My conversation with a Minnesota police chief (in an outstate town of over 10,000 people) today was eye opening.

He spoke of how city leaders don’t take his repeated warning about the growing body of experience his community is having with troubled children & families.  These leaders debate his stated daily reality for his police officers as if it were a small thing.

Like the growing bloc of dysfunctional families with serious mental health and coping problems and how this population is stressing the police force, courts and public welfare systems and how that added stress flows into the daily lives of the city/county workers themselves leading to serious problems of failure in school and failure of child protection systems and the high rate of worker turnover in education and social work.  And then there’s the costs to the County and diminished quality of life to the citizens.

We both see that there is far too much training that goes into the difficult work of teaching and social work to see turnover rates growing as fast as they are.  No one likes poor graduation rates or high crime rates. Unsafe neighborhoods are no good for anyone.

His view is that the elasticity of our systems is not limitless – it will break at a point and become a major social ill impacting our entire civil society making life painful for all of us.

It is precisely the functionality of our institutions that have made life in this nation as attractive as it has been.

For a growing number of people conditions are getting worse and this includes working people forced to deal with a more problematic and behaviorally challenged population.

Dr Bruce Perry has thirty years of working with at risk children and speaking to audiences about the impact abused and neglected children are having on our communities. Eight years ago Dr Perry made the statement that 25% of Americans will be special needs people by the end of this generation – I think it may already be true today. After all, without counting the people on psychotropic medications unable to hold down jobs or lead productive lives, we now have 2.5 M citizens in our jails and prisons and over 7 M citizens on or recently on parole (people with criminal pasts have a very hard time finding work that will keep them off of welfare).

Psychotropic medications are impacting between 1/3 and 2/3 of the youth in child protection and juvenile justice. Former Supreme Court Chief Justice Kathleen Blatz stated that “90% of the youth in juvenile justice have passed through child protection” – and more painfully, “The difference between that poor child and a felon, is about eight years”.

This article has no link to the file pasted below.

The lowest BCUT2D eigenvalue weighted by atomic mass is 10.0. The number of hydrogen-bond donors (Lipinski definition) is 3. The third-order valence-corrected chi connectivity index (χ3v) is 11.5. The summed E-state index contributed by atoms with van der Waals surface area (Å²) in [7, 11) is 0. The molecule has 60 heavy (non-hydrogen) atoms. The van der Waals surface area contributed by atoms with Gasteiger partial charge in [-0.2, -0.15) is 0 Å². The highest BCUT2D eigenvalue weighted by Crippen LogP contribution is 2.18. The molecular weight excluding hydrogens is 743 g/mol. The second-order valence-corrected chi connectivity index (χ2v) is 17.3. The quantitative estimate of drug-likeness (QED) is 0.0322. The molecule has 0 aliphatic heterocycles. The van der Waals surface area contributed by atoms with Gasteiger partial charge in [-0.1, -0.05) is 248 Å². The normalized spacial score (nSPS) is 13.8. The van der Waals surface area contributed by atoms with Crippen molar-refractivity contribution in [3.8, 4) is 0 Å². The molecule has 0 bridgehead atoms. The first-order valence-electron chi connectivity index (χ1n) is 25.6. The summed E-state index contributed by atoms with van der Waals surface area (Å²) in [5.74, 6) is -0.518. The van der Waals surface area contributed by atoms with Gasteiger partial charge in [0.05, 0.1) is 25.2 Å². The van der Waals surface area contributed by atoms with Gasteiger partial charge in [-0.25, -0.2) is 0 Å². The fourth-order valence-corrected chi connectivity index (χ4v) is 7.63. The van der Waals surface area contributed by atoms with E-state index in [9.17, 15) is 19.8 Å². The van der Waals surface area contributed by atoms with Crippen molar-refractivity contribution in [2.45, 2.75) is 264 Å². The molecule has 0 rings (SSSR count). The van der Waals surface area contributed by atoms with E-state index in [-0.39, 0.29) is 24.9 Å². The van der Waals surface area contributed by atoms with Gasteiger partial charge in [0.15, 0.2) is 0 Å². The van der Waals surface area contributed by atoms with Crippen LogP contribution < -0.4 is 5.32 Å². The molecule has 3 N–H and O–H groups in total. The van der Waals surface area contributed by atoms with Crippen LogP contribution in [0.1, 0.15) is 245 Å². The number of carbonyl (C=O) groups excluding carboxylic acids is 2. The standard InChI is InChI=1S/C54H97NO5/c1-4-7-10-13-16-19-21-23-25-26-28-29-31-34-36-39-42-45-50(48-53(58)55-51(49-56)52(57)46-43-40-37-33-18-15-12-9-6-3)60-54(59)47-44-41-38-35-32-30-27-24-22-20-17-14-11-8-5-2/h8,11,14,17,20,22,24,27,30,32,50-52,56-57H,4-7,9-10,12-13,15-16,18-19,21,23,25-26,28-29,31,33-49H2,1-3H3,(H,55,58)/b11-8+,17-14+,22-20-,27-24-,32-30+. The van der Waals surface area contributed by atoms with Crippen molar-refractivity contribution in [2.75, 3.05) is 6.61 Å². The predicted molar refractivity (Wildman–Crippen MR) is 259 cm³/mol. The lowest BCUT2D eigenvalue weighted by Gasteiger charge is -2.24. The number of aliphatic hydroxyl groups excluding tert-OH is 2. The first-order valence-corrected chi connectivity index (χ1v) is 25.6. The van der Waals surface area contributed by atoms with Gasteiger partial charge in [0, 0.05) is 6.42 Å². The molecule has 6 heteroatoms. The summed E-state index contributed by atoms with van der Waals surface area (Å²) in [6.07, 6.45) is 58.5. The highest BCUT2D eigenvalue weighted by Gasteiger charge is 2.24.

I failed to remind the Chief that Kathleen Long, author of the book ANGELS AND DEMONS (about the child protection system in California) holds that “American institutions are creating exactly what they were designed to stop”.

A thought I refer to frequently.

This conversation went like many prior conversations with other professionals dealing with dysfunctional families, abused and neglected children, and behaviorally troubled juveniles. We all see a desperate need for mental health services, crisis nurseries, therapeutic daycare, and education and resources for young families.

We also see the terrific stress on our workers and systems and the cost to our communities in money and quality of life and we agree that we will not arrest and incarcerate ourselves out of this sad and dangerous epidemic of dysfunctional families having their next generation of dysfunctional children and that breaking this cycle will save money and create happiness all around.

Today, social workers are blamed when children die in their care and teachers are blamed for failed schools.  This approach is woefully inadequate and wrong.  It redirects the conversation away from the real culprits behind this exponentially expanding catastrophe (I can use this word as Governor Dayton has in this topic).

It is becoming clear to some of us that few people outside the circle of worker bees immersed in the lives of at risk children have any idea of the depth and scope of this issue and that very little will change until they do.

Until one’s own child, grandchild, neighbor or friend is robbed, raped, beaten, shot dead or burgled, this isn’t a current issue. Instead of waiting to ask “why me” let’s all ask ourselves, what can I do to make life better for the at risk children in my community.

Watch our short video on the topic

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